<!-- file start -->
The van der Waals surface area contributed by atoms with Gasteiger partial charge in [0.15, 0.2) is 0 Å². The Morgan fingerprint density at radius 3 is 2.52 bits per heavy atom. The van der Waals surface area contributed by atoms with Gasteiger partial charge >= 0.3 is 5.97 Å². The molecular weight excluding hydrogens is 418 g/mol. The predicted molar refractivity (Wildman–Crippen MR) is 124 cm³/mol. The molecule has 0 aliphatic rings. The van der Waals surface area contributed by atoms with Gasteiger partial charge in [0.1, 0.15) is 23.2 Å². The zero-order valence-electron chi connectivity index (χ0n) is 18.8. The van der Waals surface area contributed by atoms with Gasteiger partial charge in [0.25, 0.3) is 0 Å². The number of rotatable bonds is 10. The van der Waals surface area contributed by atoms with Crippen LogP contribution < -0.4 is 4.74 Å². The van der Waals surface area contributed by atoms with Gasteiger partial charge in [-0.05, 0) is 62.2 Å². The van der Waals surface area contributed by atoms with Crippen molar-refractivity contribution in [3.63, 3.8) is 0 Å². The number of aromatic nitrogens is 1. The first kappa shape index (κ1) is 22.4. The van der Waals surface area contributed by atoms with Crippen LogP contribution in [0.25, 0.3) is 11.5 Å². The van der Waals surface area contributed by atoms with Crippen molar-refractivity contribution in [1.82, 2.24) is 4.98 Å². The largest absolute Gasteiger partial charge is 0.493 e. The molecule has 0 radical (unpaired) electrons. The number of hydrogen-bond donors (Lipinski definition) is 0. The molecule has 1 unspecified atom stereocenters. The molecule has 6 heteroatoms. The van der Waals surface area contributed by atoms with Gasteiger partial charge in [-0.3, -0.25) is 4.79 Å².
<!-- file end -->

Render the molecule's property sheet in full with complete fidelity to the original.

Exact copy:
The van der Waals surface area contributed by atoms with Gasteiger partial charge in [0.15, 0.2) is 0 Å². The Morgan fingerprint density at radius 3 is 2.52 bits per heavy atom. The van der Waals surface area contributed by atoms with Gasteiger partial charge >= 0.3 is 5.97 Å². The molecular weight excluding hydrogens is 418 g/mol. The predicted molar refractivity (Wildman–Crippen MR) is 124 cm³/mol. The molecule has 0 aliphatic rings. The van der Waals surface area contributed by atoms with Gasteiger partial charge in [0.1, 0.15) is 23.2 Å². The zero-order valence-electron chi connectivity index (χ0n) is 18.8. The van der Waals surface area contributed by atoms with Gasteiger partial charge in [0.25, 0.3) is 0 Å². The number of rotatable bonds is 10. The van der Waals surface area contributed by atoms with Crippen LogP contribution < -0.4 is 4.74 Å². The van der Waals surface area contributed by atoms with Gasteiger partial charge in [-0.05, 0) is 62.2 Å². The van der Waals surface area contributed by atoms with Crippen molar-refractivity contribution in [3.63, 3.8) is 0 Å². The number of aromatic nitrogens is 1. The first kappa shape index (κ1) is 22.4. The van der Waals surface area contributed by atoms with Crippen LogP contribution in [0.25, 0.3) is 11.5 Å². The van der Waals surface area contributed by atoms with Crippen molar-refractivity contribution in [1.82, 2.24) is 4.98 Å². The largest absolute Gasteiger partial charge is 0.493 e. The molecule has 0 radical (unpaired) electrons. The number of hydrogen-bond donors (Lipinski definition) is 0. The molecule has 1 unspecified atom stereocenters. The molecule has 6 heteroatoms. The van der Waals surface area contributed by atoms with Gasteiger partial charge in [-0.3, -0.25) is 4.79 Å².